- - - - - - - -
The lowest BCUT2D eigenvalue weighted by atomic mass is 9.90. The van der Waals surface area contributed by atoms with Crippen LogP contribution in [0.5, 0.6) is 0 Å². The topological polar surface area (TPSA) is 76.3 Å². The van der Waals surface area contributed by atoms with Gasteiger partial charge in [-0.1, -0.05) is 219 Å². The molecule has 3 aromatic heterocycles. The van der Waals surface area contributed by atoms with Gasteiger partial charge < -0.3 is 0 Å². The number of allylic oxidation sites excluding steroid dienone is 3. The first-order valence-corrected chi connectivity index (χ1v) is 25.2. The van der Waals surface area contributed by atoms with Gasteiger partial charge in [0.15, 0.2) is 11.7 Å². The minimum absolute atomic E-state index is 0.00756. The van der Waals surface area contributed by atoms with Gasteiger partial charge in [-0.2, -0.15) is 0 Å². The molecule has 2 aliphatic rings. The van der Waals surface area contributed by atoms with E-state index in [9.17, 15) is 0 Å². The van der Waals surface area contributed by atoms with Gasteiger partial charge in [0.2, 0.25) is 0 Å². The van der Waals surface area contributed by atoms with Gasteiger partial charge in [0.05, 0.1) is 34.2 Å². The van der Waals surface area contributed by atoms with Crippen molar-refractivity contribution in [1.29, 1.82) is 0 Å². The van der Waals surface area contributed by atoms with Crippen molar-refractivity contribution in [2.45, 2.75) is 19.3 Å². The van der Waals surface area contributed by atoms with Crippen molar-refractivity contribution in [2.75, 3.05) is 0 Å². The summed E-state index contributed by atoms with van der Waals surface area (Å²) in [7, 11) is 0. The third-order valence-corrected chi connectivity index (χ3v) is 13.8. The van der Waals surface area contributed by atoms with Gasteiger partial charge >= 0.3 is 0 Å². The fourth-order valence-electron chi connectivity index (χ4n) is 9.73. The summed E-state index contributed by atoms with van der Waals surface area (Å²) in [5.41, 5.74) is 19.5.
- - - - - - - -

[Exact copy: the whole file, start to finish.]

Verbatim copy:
The lowest BCUT2D eigenvalue weighted by atomic mass is 9.90. The van der Waals surface area contributed by atoms with Crippen LogP contribution in [0.5, 0.6) is 0 Å². The topological polar surface area (TPSA) is 76.3 Å². The van der Waals surface area contributed by atoms with Gasteiger partial charge in [-0.1, -0.05) is 219 Å². The molecule has 3 aromatic heterocycles. The van der Waals surface area contributed by atoms with Gasteiger partial charge < -0.3 is 0 Å². The number of allylic oxidation sites excluding steroid dienone is 3. The first-order valence-corrected chi connectivity index (χ1v) is 25.2. The van der Waals surface area contributed by atoms with Gasteiger partial charge in [0.15, 0.2) is 11.7 Å². The minimum absolute atomic E-state index is 0.00756. The van der Waals surface area contributed by atoms with Gasteiger partial charge in [-0.2, -0.15) is 0 Å². The molecule has 2 aliphatic rings. The van der Waals surface area contributed by atoms with E-state index in [9.17, 15) is 0 Å². The van der Waals surface area contributed by atoms with Gasteiger partial charge in [0.2, 0.25) is 0 Å². The van der Waals surface area contributed by atoms with Gasteiger partial charge in [0.05, 0.1) is 34.2 Å². The van der Waals surface area contributed by atoms with Crippen molar-refractivity contribution in [1.29, 1.82) is 0 Å². The van der Waals surface area contributed by atoms with Crippen molar-refractivity contribution in [2.45, 2.75) is 19.3 Å². The van der Waals surface area contributed by atoms with Crippen molar-refractivity contribution in [2.75, 3.05) is 0 Å². The summed E-state index contributed by atoms with van der Waals surface area (Å²) in [7, 11) is 0. The third-order valence-corrected chi connectivity index (χ3v) is 13.8. The van der Waals surface area contributed by atoms with Gasteiger partial charge >= 0.3 is 0 Å². The fourth-order valence-electron chi connectivity index (χ4n) is 9.73. The summed E-state index contributed by atoms with van der Waals surface area (Å²) in [5.41, 5.74) is 19.5.